Repeal Repressive Labor Laws: Repeal the sections of the Taft-Hartley Act, the Landrum-Griffin Act, the Hatch Act, and state “Right-To-Work” laws that have crippled labor’s ability to organize by outlawing or severely restricting labor’s basic organizing tools: strikes, boycotts, pickets, and political action. This should include putting in place Card Check which extends union bargaining status to majority sign-up or card-check recognition.
A Workers’ Bill of Rights: Enact a set of legally enforceable civil rights, independent of collective bargaining. This should include:
- Extending the Bill of Rights protections of free speech, association, and assembly into all workplaces.
- Establishes workers’ rights to living wages, portable pensions, information about chemicals used, report labor and environmental violations, refuse unsafe work, and participate in enterprise governance. OSHA must be funded adequately to protest workers and communities and workers empowered to enforce safety and health regulations. Retirement should include a mandatory system of Guaranteed Retirement Accounts that provide a return of at least 3 percent above inflation guaranteed by the federal government.
- Establishes workers’ rights to freedom from discharge at will, employer search, and seizure in the workplace, sexual harassment, and unequal pay for work of comparable worth. These rights should ensure that workers can take legal action to stop wage theft. In addition to a living wage, workers should have subsidized, high-quality childcare and eldercare. Workers should receive six weeks of paid vacation annually in addition to federal holidays. For every seven years worked, they should receive one year of paid educational leave and one year of parental leave for each child with no loss of seniority.
Employer Accountability: There must be strong and speedy penalties for employers who break labor laws. In addition, federal law needs to ban striker replacements provide, triple back pay for illegally locked-out workers, and there must be unemployment compensation for striking and locked-out workers.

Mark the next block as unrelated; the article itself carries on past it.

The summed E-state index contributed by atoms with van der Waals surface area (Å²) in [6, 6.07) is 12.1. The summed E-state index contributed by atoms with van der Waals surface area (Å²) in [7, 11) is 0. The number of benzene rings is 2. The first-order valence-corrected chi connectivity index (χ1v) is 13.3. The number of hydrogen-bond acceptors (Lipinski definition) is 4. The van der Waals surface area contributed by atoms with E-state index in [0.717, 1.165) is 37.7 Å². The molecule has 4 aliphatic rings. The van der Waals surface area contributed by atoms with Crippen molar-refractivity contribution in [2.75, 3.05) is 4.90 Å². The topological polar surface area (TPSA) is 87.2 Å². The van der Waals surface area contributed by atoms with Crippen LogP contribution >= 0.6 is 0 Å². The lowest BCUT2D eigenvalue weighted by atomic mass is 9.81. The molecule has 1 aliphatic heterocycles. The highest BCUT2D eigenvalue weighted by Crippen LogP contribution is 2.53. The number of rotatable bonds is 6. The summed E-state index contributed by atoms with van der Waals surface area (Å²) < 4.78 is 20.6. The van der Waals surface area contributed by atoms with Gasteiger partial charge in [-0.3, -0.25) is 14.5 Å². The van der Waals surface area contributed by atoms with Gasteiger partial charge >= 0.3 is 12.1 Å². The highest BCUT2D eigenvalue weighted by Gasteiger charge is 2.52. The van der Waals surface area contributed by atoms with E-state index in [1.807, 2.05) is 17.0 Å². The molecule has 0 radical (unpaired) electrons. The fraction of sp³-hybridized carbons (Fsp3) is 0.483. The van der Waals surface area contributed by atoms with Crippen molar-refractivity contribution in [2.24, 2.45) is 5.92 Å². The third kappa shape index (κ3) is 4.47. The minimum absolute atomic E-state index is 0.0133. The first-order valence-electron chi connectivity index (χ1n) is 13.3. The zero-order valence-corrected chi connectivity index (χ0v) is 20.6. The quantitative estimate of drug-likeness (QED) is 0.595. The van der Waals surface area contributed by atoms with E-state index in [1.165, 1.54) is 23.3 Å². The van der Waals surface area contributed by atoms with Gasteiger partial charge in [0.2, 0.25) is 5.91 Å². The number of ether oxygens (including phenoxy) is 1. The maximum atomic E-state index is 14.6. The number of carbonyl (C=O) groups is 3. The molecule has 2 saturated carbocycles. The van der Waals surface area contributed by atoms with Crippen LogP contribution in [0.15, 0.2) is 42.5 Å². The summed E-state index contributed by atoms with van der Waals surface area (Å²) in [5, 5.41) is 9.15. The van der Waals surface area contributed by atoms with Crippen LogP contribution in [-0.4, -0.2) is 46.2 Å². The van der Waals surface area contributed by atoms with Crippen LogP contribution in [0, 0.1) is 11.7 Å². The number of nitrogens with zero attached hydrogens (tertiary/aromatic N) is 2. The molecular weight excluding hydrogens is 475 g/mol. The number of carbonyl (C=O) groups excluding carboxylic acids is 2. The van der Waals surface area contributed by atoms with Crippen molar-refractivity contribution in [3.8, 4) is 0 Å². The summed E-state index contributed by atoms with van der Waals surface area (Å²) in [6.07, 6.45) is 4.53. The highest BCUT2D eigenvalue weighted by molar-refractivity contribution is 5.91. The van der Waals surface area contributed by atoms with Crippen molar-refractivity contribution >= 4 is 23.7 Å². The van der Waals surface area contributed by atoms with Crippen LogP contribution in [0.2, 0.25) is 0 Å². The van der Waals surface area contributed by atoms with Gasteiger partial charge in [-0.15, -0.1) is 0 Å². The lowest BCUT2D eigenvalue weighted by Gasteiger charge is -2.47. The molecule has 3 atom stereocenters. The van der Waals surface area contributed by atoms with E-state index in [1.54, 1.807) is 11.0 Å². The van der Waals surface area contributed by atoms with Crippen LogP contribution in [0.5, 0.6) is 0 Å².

Labor Law Protections for Farmworkers: Extend to farmworkers the same rights under labor law as other workers, including A Day of Rest, Overtime Pay, Collective Bargaining Protections, Disability Insurance, Unemployment Insurance, Child Labor Protections, and Occupational Safety and Health Standards.
Labor Law Protections for Prisoners: Enact legislation to end the super-exploitation of prison labor at pennies per hour, which undercuts the wages of workers outside the prison system. The prison labor system as it exists now is akin to slavery and the prison labor camps in other authoritarian countries. Work done by prisoners can be part of rehabilitation and enable prisoners to acquire job skills, support their families, and have savings upon release. Work done by prisoners for private contractors and for public works and services should be paid prevailing wages. Prison workers should have all the protections of labor law, including the right to organize unions.
Fair Trade. Trade deals should be rewritten to uplift labor and environmental standards across borders. Fair trade pacts should eliminate secretive trade tribunals to which only governments and corporations have access. Trade disputes should be adjudicated in public courts to which workers, unions, and public have access.
It is time to correct the decades of diminishing worker rights and shrinking unions as well as low-pay. The United States is about to begin a transformation to a clean, sustainable energy future. The new economy we create must prioritize the rights of workers to create an economy that works for the 99 percent, not just the 1 percent.
Howie Hawkins is seeking the presidential nomination of the Green Party. He is a retired UPS Teamster who worked mainly in construction and warehouses for 45 years. The first union he joined was the American Servicemen’s Union when he was in the Marines. He joined the Industrial Workers of the World as a construction worker in the 1970s and remains a member. Hawkins participates many progressive labor networks: Teamsters for a Democratic Union, US Labor Against the War, the Labor Campaign for Single Payer Healthcare, the Labor Network for Sustainability, and the Labor Notes network. Hawkins has participated in countless picket lines and labor solidarity campaigns, including the United Farm Workers’ grape boycott in the 1960s, the J.P. Stevens boycott in the 1970s, the Phelps Dodge Copper Strike in the 1983-84, the UPS strike in 1997, and recent strikes by teachers, communications workers, and upstate NY factory workers.